The visitor is easily recognized by anyone who reads the newspapers — he is a fugitive named Bateman (Boris Karloff) and he has heard that the brilliant doctor can alter his appearance and allow him to avoid detection. Vollin changes the man’s appearance, all right — by severing a critical nerve, he causes one side of Bateman’s face to sag like that of a stroke victim. He then tells the fugitive that he will repair the nerve damage only if he assists him in meting out revenge against Jean, her fiancee and Judge Thatcher.

Vollin arranges for Jean’s family and friends to visit him over a long weekend. They do not suspect that Vollin is a man obsessed with death and torture — nor that he has a trick house with iron shutters that can trap its occupants inside — and downstairs, a collection of torture devices inspired by the stories of Edgar Allan Poe…

Comments: The Raven used to turn up pretty regularly in the early days of Horror Incorporated, but it’s been shown much less frequently of late. It’s good to see it again, even when it turns up in the second feature spot, as it does tonight.

This film makes a deliberate effort to make Poe’s work the center of things, rather than an afterthought — as it clearly was in The Black Cat.  In that film, there was no trace of the classic Poe short story whatsoever, the titular cat only dragged into a couple of scenes to justify the use of the title.

Here, Dr. Vollin is a Poe-obsessed nutcase who has not only has built an entire functioning Poe-inspired torture chamber in his (surprisingly spacious) basement, but has also equipped the house with steel shutters that can trap occupants inside and even a room with walls that can close in and crush its unlucky inhabitants (this probably counts as another torture device, though certainly not a portable one).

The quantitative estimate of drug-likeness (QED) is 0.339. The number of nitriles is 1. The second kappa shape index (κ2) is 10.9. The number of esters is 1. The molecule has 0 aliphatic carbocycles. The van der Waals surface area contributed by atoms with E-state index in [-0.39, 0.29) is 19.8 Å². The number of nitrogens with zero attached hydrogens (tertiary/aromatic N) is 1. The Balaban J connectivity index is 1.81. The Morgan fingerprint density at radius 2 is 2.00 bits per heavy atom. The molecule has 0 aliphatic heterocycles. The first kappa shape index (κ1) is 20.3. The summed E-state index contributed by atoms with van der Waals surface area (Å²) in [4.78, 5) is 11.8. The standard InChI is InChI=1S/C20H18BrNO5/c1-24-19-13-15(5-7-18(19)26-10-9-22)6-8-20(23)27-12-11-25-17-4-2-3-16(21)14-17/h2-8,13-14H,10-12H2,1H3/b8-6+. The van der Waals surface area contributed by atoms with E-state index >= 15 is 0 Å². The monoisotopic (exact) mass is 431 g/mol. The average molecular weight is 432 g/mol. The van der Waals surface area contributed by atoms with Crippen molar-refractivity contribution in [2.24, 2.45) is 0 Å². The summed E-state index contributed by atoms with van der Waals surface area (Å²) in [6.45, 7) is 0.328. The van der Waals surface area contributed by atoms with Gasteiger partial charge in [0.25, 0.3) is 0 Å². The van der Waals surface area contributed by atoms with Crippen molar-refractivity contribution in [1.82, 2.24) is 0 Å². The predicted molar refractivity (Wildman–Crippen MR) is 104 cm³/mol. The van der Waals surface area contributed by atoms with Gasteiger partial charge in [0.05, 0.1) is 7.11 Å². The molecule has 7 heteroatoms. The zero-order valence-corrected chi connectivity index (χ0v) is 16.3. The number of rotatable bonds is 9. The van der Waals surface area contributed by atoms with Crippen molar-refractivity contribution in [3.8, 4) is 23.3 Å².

Vollin quotes from “The Raven” during his first scene in the movie; in another, ballet dancer Jean builds an entire performance around the poem, knowing it is Vollin’s favorite. Later in the film we get Vollin’s triumphant (though somewhat puzzling) shout, “Poe! You are avenged!

This movie was a follow up to the highly successful Poe outing The Black Cat, and like that earlier film Karloff was better paid than Lugosi (in fact, he reportedly earned twice Lugosi’s salary). Both actors play opposite roles from the ones they did previously;  Karloff is the essentially good but tormented man this time, while Lugosi is the cruel antagonist.